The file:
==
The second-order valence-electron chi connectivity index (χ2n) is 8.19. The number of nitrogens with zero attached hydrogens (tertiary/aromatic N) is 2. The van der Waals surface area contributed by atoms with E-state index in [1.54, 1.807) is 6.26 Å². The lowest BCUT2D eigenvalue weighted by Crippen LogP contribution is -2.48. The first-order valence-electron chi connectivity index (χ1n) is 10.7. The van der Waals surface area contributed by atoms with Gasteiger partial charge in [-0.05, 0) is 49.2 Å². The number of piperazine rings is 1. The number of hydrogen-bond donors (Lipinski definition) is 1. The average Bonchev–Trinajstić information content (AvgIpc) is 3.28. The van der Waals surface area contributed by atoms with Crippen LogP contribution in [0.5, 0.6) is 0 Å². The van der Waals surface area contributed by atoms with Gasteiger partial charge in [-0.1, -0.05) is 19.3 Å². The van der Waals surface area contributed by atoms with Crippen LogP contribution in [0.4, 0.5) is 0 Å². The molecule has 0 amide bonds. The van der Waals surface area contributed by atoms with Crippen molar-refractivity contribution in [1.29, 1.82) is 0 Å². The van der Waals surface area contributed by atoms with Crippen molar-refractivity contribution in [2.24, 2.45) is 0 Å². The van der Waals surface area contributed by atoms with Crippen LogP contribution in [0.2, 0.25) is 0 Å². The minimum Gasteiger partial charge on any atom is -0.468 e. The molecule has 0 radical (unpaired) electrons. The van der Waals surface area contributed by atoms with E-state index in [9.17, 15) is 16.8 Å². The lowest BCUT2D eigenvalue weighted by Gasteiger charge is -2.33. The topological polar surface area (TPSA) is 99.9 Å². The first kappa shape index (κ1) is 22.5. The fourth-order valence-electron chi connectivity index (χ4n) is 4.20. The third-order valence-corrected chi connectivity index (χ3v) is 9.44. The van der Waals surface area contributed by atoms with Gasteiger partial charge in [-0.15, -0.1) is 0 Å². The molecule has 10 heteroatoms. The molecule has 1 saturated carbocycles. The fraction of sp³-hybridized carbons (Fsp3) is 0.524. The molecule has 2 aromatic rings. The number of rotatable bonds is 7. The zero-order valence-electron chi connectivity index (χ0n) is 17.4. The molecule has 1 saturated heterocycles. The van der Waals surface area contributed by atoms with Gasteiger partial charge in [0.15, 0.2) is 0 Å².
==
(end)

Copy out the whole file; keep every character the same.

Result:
The second-order valence-electron chi connectivity index (χ2n) is 8.19. The number of nitrogens with zero attached hydrogens (tertiary/aromatic N) is 2. The van der Waals surface area contributed by atoms with E-state index in [1.54, 1.807) is 6.26 Å². The lowest BCUT2D eigenvalue weighted by Crippen LogP contribution is -2.48. The first-order valence-electron chi connectivity index (χ1n) is 10.7. The van der Waals surface area contributed by atoms with Gasteiger partial charge in [-0.05, 0) is 49.2 Å². The number of piperazine rings is 1. The number of hydrogen-bond donors (Lipinski definition) is 1. The average Bonchev–Trinajstić information content (AvgIpc) is 3.28. The van der Waals surface area contributed by atoms with Crippen LogP contribution in [0.5, 0.6) is 0 Å². The van der Waals surface area contributed by atoms with Gasteiger partial charge in [-0.1, -0.05) is 19.3 Å². The van der Waals surface area contributed by atoms with Crippen LogP contribution in [0.4, 0.5) is 0 Å². The molecule has 0 amide bonds. The van der Waals surface area contributed by atoms with Crippen molar-refractivity contribution in [1.29, 1.82) is 0 Å². The van der Waals surface area contributed by atoms with Crippen molar-refractivity contribution in [2.24, 2.45) is 0 Å². The van der Waals surface area contributed by atoms with Crippen LogP contribution in [0.2, 0.25) is 0 Å². The minimum Gasteiger partial charge on any atom is -0.468 e. The molecule has 0 radical (unpaired) electrons. The van der Waals surface area contributed by atoms with E-state index in [9.17, 15) is 16.8 Å². The lowest BCUT2D eigenvalue weighted by Gasteiger charge is -2.33. The topological polar surface area (TPSA) is 99.9 Å². The first kappa shape index (κ1) is 22.5. The fourth-order valence-electron chi connectivity index (χ4n) is 4.20. The third-order valence-corrected chi connectivity index (χ3v) is 9.44. The van der Waals surface area contributed by atoms with Gasteiger partial charge in [-0.15, -0.1) is 0 Å². The molecule has 10 heteroatoms. The molecule has 1 saturated carbocycles. The fraction of sp³-hybridized carbons (Fsp3) is 0.524. The molecule has 2 aromatic rings. The number of rotatable bonds is 7. The zero-order valence-electron chi connectivity index (χ0n) is 17.4. The molecule has 1 saturated heterocycles. The van der Waals surface area contributed by atoms with Gasteiger partial charge in [0.15, 0.2) is 0 Å².